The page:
Weekly Letter to President Obama
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INAUGURATION,   January 20, 2009

Drunk in its stale air
For two hundred years.
Fettered in mind and body,
The soul, the safe escape

To let me breathe the cries
Of my heart singing
Tears of mel-an-choly.

The tears flow free today
Washing the stains of blood
And sweat in brotherhood.

Raise the curtain then an'
Let the world look in
On this promised land --
We breathe free today.... almost.

--- Arshad M. Khan
We will be known forever by the tracks we leave.
---  Native American proverb
September 26, 2014

Mr. President:  The founder of the eponymous bank, J P Morgan believed no
corporate head should earn more than twenty times the lowest paid employees.  JP
died in 1913, and his successors a century later would laugh at the naivete of this
ruthless banker -- they earn hundreds, if not thousands of times their lowest wage

In that century, we have had the roaring twenties when inequality also reached levels
shameful to a democratic society.  We had the crash, then Roosevelt, the new deal,
the war, the GI bill, fairer taxes, and growth of the middle class.  Israel's wars led to
the petro shock, stagflation and the excuse for a new taxation regime of cuts for the
wealthy.  We were also dosed with deregulation, letting loose rampant speculation
first at Savings and Loans followed by their demise in the 1980s, and, after the repeal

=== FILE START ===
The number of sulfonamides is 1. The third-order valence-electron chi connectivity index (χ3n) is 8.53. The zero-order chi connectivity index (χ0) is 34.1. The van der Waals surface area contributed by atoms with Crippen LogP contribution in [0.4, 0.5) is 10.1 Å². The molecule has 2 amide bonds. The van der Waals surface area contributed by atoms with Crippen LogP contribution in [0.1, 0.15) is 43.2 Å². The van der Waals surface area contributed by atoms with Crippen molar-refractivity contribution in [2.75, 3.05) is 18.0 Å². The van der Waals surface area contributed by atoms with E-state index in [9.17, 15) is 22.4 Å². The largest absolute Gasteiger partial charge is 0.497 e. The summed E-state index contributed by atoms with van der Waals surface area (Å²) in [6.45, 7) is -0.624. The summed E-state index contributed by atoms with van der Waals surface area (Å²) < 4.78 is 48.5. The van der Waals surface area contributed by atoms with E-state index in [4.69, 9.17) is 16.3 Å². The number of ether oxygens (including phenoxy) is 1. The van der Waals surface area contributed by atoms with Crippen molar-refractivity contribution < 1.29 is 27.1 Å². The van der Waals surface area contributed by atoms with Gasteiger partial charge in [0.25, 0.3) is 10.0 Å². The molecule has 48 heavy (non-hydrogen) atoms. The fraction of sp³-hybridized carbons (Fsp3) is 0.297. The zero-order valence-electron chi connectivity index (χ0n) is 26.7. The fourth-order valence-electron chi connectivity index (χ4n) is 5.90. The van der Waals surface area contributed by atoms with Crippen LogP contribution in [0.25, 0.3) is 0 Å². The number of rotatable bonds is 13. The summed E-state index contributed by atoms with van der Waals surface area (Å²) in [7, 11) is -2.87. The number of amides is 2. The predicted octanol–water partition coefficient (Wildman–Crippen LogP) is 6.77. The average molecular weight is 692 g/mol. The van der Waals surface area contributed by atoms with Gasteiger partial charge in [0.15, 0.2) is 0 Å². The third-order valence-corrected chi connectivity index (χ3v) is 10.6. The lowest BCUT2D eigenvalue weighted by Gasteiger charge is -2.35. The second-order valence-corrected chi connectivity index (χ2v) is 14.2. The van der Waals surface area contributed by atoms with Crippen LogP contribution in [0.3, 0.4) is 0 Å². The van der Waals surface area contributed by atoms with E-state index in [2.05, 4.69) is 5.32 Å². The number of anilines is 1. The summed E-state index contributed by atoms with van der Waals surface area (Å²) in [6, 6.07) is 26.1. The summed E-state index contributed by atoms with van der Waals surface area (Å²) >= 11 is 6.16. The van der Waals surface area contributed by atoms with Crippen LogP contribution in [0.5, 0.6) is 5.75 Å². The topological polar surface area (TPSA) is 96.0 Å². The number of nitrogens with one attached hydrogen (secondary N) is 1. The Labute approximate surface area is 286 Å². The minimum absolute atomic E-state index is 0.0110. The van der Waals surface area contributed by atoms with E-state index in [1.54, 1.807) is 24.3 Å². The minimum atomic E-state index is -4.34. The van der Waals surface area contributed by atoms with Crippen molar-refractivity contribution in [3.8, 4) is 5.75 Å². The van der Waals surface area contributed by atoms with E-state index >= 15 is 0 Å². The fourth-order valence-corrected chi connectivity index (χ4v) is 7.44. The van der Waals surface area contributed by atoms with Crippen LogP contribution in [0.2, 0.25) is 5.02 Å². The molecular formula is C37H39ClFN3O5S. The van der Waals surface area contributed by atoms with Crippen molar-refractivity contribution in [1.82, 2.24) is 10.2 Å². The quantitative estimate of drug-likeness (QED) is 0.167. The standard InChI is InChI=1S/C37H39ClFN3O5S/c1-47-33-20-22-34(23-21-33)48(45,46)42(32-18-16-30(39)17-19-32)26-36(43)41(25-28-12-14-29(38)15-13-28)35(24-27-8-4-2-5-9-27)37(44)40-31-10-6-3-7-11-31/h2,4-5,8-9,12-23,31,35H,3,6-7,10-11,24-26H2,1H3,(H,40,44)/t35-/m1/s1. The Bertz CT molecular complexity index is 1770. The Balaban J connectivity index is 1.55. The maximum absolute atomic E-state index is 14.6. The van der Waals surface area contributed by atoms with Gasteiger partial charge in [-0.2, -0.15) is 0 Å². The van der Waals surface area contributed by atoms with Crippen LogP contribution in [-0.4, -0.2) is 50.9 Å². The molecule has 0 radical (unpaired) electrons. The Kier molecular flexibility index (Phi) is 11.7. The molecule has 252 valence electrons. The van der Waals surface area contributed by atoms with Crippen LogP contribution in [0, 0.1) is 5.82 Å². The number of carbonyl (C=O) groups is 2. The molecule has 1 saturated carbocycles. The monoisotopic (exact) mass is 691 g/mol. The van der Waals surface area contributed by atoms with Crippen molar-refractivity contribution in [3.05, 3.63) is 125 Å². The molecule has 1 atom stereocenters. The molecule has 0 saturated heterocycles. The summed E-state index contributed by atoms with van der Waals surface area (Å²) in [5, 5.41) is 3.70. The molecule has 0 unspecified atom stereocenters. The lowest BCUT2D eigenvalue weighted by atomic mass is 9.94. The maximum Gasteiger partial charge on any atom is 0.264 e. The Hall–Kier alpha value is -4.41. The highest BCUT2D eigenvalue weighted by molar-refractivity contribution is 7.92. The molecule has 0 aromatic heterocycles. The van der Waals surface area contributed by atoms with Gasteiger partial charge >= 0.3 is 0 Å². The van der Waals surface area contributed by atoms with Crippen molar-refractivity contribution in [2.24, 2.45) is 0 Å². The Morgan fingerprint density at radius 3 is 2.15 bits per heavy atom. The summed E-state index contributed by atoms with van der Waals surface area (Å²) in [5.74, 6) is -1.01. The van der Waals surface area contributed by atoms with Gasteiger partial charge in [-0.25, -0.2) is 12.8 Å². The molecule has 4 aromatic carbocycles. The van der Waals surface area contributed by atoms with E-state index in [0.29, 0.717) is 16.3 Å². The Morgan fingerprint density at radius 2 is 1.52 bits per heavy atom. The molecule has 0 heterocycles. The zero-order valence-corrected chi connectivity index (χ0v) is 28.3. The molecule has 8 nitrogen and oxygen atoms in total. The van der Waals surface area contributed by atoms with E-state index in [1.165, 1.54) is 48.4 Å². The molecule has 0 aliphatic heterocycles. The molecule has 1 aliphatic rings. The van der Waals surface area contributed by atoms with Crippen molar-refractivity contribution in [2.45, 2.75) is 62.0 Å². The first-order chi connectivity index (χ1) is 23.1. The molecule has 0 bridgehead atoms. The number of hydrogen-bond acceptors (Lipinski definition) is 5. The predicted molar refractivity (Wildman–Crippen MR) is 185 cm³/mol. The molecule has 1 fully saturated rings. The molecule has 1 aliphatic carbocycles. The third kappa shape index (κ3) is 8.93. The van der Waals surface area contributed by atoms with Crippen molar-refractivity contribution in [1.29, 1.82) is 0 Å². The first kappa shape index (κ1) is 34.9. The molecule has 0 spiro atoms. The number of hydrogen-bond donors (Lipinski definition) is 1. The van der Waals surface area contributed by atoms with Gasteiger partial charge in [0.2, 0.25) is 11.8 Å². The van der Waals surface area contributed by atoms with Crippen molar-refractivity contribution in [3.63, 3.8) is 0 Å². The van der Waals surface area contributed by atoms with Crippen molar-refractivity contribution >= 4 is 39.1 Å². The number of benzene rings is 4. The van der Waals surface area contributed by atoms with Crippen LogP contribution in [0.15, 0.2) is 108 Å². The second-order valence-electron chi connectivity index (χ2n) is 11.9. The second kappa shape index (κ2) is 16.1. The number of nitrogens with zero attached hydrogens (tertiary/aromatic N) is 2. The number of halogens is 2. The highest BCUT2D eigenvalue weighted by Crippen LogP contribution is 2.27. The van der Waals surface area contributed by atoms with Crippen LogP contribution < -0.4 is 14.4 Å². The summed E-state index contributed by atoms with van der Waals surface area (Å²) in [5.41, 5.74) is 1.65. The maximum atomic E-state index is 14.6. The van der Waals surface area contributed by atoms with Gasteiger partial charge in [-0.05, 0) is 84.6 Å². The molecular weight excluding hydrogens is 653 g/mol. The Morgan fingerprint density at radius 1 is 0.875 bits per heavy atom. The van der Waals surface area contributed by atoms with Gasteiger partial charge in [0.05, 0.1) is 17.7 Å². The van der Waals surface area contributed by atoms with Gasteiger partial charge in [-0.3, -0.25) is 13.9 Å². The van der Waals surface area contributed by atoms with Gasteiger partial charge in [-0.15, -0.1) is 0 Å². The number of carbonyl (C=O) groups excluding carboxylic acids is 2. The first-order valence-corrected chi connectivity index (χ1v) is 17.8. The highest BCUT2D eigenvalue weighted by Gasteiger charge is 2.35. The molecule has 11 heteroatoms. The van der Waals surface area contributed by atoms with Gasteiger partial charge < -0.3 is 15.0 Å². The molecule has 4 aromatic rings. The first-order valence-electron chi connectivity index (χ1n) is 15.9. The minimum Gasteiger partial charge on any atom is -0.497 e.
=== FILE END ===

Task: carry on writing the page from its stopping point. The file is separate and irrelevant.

of Glass-Steagall by the Clinton administration, at the banks and financial institutions
in 2008.  Inequality is again a disgrace.  It is also -- if we examine the course of history
-- unsustainable.

The above comes to mind because this administration could have been Rooseveltian;
instead it chose to play to the elites (much to the bankers' surprise initially if
anecdotal evidence is to be believed).  A major instrument of this policy has been
Attorney General Eric Holder, who resigned this week.  Not a single indictment of any
major player in the colossal 2008 banking disaster.  The knowingly erroneous
mortgage applications, the slicing, dicing and fraudulent rebranding as
triple-A-mortgage debt, the push and demand by the majors for more and more
mortgages; none of it was worth investigation.  Yes, the banks were fined record
amounts in some cases but not a single major player was held to account.  It was as if
the banks were sentient beings, not a legal instrument of human concoction and
action:  Banks don't act, humans do;  banks don't make decisions, the humans within
them do; and banks don't commit fraud, the humans running them do.

These facts did not escape a smart man like Eric Holder (or the President).  But few
bite the hand that feeds them, and few want to take on the mighty.  Fewer still walk off
the yellow brick road marching them to the golden land of Oz.